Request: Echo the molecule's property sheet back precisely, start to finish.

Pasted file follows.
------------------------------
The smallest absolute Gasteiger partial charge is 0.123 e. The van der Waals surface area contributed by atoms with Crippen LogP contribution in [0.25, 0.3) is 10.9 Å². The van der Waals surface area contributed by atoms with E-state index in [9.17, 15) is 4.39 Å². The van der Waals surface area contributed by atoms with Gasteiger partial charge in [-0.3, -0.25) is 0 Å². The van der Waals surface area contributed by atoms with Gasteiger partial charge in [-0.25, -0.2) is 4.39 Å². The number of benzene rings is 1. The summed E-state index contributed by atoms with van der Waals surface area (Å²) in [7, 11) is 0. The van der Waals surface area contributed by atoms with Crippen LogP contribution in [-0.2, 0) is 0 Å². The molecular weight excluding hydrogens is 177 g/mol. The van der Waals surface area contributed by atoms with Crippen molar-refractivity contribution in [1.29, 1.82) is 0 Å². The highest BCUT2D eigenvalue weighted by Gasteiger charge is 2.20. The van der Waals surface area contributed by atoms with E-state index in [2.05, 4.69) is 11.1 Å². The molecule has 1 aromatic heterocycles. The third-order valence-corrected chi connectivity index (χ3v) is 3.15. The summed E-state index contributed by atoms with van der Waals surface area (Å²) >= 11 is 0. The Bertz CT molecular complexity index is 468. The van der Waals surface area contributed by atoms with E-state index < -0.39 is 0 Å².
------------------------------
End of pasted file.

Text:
The smallest absolute Gasteiger partial charge is 0.123 e. The van der Waals surface area contributed by atoms with Crippen LogP contribution in [0.25, 0.3) is 10.9 Å². The van der Waals surface area contributed by atoms with E-state index in [9.17, 15) is 4.39 Å². The van der Waals surface area contributed by atoms with Gasteiger partial charge in [-0.3, -0.25) is 0 Å². The van der Waals surface area contributed by atoms with Gasteiger partial charge in [-0.25, -0.2) is 4.39 Å². The number of benzene rings is 1. The summed E-state index contributed by atoms with van der Waals surface area (Å²) in [7, 11) is 0. The van der Waals surface area contributed by atoms with Crippen LogP contribution in [-0.2, 0) is 0 Å². The molecular weight excluding hydrogens is 177 g/mol. The van der Waals surface area contributed by atoms with Crippen molar-refractivity contribution in [1.29, 1.82) is 0 Å². The highest BCUT2D eigenvalue weighted by Gasteiger charge is 2.20. The van der Waals surface area contributed by atoms with E-state index in [2.05, 4.69) is 11.1 Å². The molecule has 1 aromatic heterocycles. The third-order valence-corrected chi connectivity index (χ3v) is 3.15. The summed E-state index contributed by atoms with van der Waals surface area (Å²) >= 11 is 0. The Bertz CT molecular complexity index is 468. The van der Waals surface area contributed by atoms with E-state index < -0.39 is 0 Å².